In this essay we discuss some selective creative areas of psychology; of interest to Depth Psychology. Part 1 discusses the influence of romanticism on the famous 20th century psychologist, Carl Jung. Part 2 discusses Jung's psychological perspective on the UFO phenomenon. Finally in part 3 we discuss music therapy.Jung always insisted that he was scientific.1 Douglas explains that “Jung's university teachers held an almost religious belief in the possibilities of positivistic science and faith in the scientific method. Positivism […] focused on the power of reason, experimental science, and the study of general laws and hard facts. It gave a linear, forwardly progressing, and optimistic slant to history […] Positivism gave Jung invaluable training in and respect for empirical science. Jung's medical-psychiatric background is clearly revealed in his empirical research, his careful clinical observation and case histories, his skill in diagnosis, and his formulation of projective tests.”2 Hence, Jung was influenced by the enlightenment and scientific revolution like other great names of his day. However the rationalist scientist in Jung would often be organizing irrational data in an attempt to understand it. (e.g. fantasies, dreams, myths, and even the disorganized, dissociated ramblings of psychotics).
[...] That's what makes a great artist for me.”2 Being in such a creative business as music, musicians do not experience the pressure of say, a psychoanalyst, to ever go beyond feeling. Andrea Corr puts it this way: Its “wonderful to be able to express yourself through music [ ] there's great therapy in that. You've got it yourself. You don't need to go anywhere for it. It's something that you have.”3 Andrea Corr and Katie Melua both emphasize the sound and the lyrics in music. [...]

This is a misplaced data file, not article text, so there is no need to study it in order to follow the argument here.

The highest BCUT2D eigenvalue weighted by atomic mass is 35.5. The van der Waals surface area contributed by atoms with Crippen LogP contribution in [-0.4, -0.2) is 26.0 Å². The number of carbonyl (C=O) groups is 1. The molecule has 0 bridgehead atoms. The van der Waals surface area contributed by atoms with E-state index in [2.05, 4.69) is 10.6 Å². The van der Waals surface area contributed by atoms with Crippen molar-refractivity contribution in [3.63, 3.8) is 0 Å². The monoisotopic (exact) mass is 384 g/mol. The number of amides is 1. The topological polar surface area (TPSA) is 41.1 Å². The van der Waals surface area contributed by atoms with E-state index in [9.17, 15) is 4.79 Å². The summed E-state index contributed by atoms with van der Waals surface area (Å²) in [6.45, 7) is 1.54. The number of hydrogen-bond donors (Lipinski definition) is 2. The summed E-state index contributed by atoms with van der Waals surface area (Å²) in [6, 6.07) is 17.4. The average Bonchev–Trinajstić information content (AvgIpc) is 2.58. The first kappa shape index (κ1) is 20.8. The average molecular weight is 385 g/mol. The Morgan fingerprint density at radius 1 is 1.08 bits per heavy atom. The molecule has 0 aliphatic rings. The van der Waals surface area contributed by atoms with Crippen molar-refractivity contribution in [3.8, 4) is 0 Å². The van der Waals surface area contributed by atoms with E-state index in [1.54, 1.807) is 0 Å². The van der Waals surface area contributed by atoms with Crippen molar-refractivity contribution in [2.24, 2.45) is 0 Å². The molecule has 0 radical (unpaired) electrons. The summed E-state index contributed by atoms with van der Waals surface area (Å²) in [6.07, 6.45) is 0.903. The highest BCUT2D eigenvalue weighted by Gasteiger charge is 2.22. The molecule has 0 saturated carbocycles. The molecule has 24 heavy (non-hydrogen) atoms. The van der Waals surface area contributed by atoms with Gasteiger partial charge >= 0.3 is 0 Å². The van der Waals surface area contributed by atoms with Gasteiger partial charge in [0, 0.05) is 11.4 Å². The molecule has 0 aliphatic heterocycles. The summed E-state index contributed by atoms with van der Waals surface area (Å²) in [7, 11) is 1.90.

[...] As Andrea Corr says, on their own “words are such an inadequate form of expression Conclusion The aim of this work has simply been to demonstrate that psychology can be a creative discipline. It certainly has an artistic side to it as the archetypal psychologists are always keen to tell us. Alas, I am of the opinion that it is only a side. The modern westerner must be able to think and use logic otherwise he or she is un-adapted to their culture. [...]
[...] As Giegerich says, thinking too, is part of the souls logical life.1 Hillman's psychology is problematic. Is one really dealing with archetypal gods or with false advertizing? The answer depends on whether Hillman has really got a revolutionary pre-modern psyche, one that really is unborn. Many people are pre-modern in being heavily feeling- toned. But the archetypal god's area seems fake from a modern perspective. In a sense Hillman out-Jung's Jung by completing Jung. But Giegerich's psychology completes Hillman but not by being more Hillman than Hillman but by adding what Hillman misses out (i.e. [...]
[...] Indeed, the psychology of the unconscious began with Carus, who did not realize that he had built the “philosophical bridge to a future empirical psychology.”27 However, Carus and Hartmann's philosophical conceptions of the unconscious gone down under the overwhelming wave of materialism and empiricism.” It was only after this that the concept of the unconscious reappeared the scientifically orientated medical psychology.”28 Jung lectured on Nietzsche29 observing various affinities with his own psychology especially the going beyond black and white good and evil. [...]
[...] For example, he said it about Christianity; see Jung, C p736, par & 1666 10: Douglas, in Eisendrath, P. Y & Dawson, T p22 11: Jung, C p213, par 12: Shamdasani, S p235 13: Shamdasani, S p236 14: Jung, in Shamdasani, S p236 15: Nagy, M p37 16: Jung, in Shamdasani, S p198 17: ibid 18: Shamdasani, S p199 19: ibid 20: Jung, C p 21: Douglas, in Eisendrath, P. & Dawson, T p23 22: Hauke, in Papadopoulos, R p71 23: Shamdasani, S p164 & 165 24: Jung, C p193 25: Shamdasani, S p165 26: Jung, in Shamdasani, S p165 27: Jung, in Shamdasani, S p165 & 166 28: Shamdasani, S p166 29: Jung, & Jarret, J. [...]
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